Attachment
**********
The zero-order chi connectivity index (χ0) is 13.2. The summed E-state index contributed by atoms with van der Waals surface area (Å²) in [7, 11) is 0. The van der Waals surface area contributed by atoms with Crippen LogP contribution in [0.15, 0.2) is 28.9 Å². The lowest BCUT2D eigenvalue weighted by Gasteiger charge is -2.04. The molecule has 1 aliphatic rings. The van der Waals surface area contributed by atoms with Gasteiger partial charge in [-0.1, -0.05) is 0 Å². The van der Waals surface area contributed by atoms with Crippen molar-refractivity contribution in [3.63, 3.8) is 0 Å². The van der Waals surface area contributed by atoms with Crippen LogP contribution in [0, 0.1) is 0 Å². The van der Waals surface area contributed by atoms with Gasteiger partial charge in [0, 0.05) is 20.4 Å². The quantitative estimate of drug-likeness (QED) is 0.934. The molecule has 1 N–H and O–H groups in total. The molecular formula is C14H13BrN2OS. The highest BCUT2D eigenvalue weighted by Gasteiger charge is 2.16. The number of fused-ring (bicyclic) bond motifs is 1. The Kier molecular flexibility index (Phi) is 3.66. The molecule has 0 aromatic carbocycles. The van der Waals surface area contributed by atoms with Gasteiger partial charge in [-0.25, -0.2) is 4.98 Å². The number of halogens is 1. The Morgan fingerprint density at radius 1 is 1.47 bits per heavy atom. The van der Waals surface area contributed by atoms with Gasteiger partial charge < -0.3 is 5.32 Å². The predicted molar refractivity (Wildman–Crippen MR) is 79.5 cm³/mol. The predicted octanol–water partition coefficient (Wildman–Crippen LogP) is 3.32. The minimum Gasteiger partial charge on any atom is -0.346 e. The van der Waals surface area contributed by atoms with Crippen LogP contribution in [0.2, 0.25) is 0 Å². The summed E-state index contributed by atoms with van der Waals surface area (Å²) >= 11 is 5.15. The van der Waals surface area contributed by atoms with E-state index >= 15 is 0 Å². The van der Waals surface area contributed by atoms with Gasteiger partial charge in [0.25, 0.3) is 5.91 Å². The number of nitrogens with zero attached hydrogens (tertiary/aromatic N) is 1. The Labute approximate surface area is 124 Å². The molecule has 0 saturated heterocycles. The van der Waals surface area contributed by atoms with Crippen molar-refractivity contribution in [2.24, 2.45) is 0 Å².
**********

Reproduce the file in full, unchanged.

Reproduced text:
The zero-order chi connectivity index (χ0) is 13.2. The summed E-state index contributed by atoms with van der Waals surface area (Å²) in [7, 11) is 0. The van der Waals surface area contributed by atoms with Crippen LogP contribution in [0.15, 0.2) is 28.9 Å². The lowest BCUT2D eigenvalue weighted by Gasteiger charge is -2.04. The molecule has 1 aliphatic rings. The van der Waals surface area contributed by atoms with Gasteiger partial charge in [-0.1, -0.05) is 0 Å². The van der Waals surface area contributed by atoms with Crippen molar-refractivity contribution in [3.63, 3.8) is 0 Å². The van der Waals surface area contributed by atoms with Crippen LogP contribution in [0, 0.1) is 0 Å². The van der Waals surface area contributed by atoms with Gasteiger partial charge in [0, 0.05) is 20.4 Å². The quantitative estimate of drug-likeness (QED) is 0.934. The molecule has 1 N–H and O–H groups in total. The molecular formula is C14H13BrN2OS. The highest BCUT2D eigenvalue weighted by Gasteiger charge is 2.16. The number of fused-ring (bicyclic) bond motifs is 1. The Kier molecular flexibility index (Phi) is 3.66. The molecule has 0 aromatic carbocycles. The van der Waals surface area contributed by atoms with Gasteiger partial charge in [-0.25, -0.2) is 4.98 Å². The number of halogens is 1. The Morgan fingerprint density at radius 1 is 1.47 bits per heavy atom. The van der Waals surface area contributed by atoms with Gasteiger partial charge < -0.3 is 5.32 Å². The predicted molar refractivity (Wildman–Crippen MR) is 79.5 cm³/mol. The predicted octanol–water partition coefficient (Wildman–Crippen LogP) is 3.32. The minimum Gasteiger partial charge on any atom is -0.346 e. The van der Waals surface area contributed by atoms with Crippen LogP contribution in [0.2, 0.25) is 0 Å². The summed E-state index contributed by atoms with van der Waals surface area (Å²) >= 11 is 5.15. The van der Waals surface area contributed by atoms with E-state index >= 15 is 0 Å². The van der Waals surface area contributed by atoms with Gasteiger partial charge in [0.25, 0.3) is 5.91 Å². The number of nitrogens with zero attached hydrogens (tertiary/aromatic N) is 1. The Labute approximate surface area is 124 Å². The molecule has 0 saturated heterocycles. The van der Waals surface area contributed by atoms with Crippen molar-refractivity contribution in [2.24, 2.45) is 0 Å².